This new lawsuit, filed Wednesday by the American Civil Liberties Union and Lambda Legal, seeks to block investigations into all parents of transgender children who belong to PFLAG.

During Friday’s hearing, Lambda Legal’s Paul Castillo revealed that the state has ruled out allegations of child abuse against Amber and Adam Briggle, who were under investigation for providing gender-affirming care to their 14-year-old son.

The Briggle family, outspoken advocates for transgender rights, once invited Republican Attorney General Ken Paxton over for dinner. Five years later, they ended up at the center of a child abuse investigation that stemmed, in part, from a nonbinding legal opinion that Paxton issued in February.

While their case has been closed, many others remain ongoing. Castillo said one of the families involved in the lawsuit was visited by DFPS investigators Friday morning.

“I do want to highlight for the court that every plaintiff in this case has illustrated the stress and trauma of even the potential of having a child removed, merely based on the suspicion that the family has pursued the medically necessary course of care that is prescribed by their doctor for gender dysphoria,” Castillo said.


Gender-affirming care is recommended by all major medical associations to treat gender dysphoria, the distress someone can feel when their gender identity does not align with their biological sex. Gender dysphoria can be exacerbated as a child approaches puberty, so doctors often prescribe reversible puberty blockers and, sometimes, hormone therapy. More than half of all transgender youth report considering suicide, but the rates are much lower for those who are able to access gender-affirming health care.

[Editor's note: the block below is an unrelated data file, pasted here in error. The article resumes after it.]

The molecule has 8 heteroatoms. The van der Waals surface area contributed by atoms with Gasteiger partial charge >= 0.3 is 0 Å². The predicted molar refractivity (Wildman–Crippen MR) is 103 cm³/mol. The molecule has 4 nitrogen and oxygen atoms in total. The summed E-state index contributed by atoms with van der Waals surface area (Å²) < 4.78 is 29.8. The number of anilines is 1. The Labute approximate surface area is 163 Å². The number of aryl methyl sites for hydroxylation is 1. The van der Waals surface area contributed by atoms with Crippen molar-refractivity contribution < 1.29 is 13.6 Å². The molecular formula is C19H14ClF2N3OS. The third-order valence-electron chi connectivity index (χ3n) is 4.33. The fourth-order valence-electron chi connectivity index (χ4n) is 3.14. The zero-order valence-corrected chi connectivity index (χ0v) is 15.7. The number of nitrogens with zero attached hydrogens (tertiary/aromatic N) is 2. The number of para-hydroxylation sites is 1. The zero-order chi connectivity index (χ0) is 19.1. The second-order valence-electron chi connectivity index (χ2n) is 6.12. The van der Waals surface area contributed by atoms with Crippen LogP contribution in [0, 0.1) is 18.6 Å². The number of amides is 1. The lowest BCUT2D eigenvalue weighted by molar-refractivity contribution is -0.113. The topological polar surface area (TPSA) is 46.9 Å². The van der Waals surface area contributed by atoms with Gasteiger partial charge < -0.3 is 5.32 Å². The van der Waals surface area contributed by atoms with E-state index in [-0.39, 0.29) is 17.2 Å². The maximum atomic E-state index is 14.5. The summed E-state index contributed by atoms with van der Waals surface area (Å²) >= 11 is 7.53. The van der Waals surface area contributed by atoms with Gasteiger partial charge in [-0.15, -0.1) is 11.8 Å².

The mental health impact of Abbott’s directive has already been clear, according to the lawsuit. One 16-year-old transgender boy, identified in the suit as Antonio Voe, attempted to kill himself after the directive came down. When he was admitted to an outpatient psychiatric facility, the staff reported his family to DPFS for child abuse because he was undergoing hormone therapy, according to the lawsuit.

In the hearing, Assistant Attorney General Courtney Corbello revisited the state’s argument that merely being under investigation by DFPS does not constitute harm to a family.

She also argued that PFLAG cannot bring this legal challenge on behalf of its members since there is no evidence that PFLAG members are being targeted for investigation based on their membership in the association.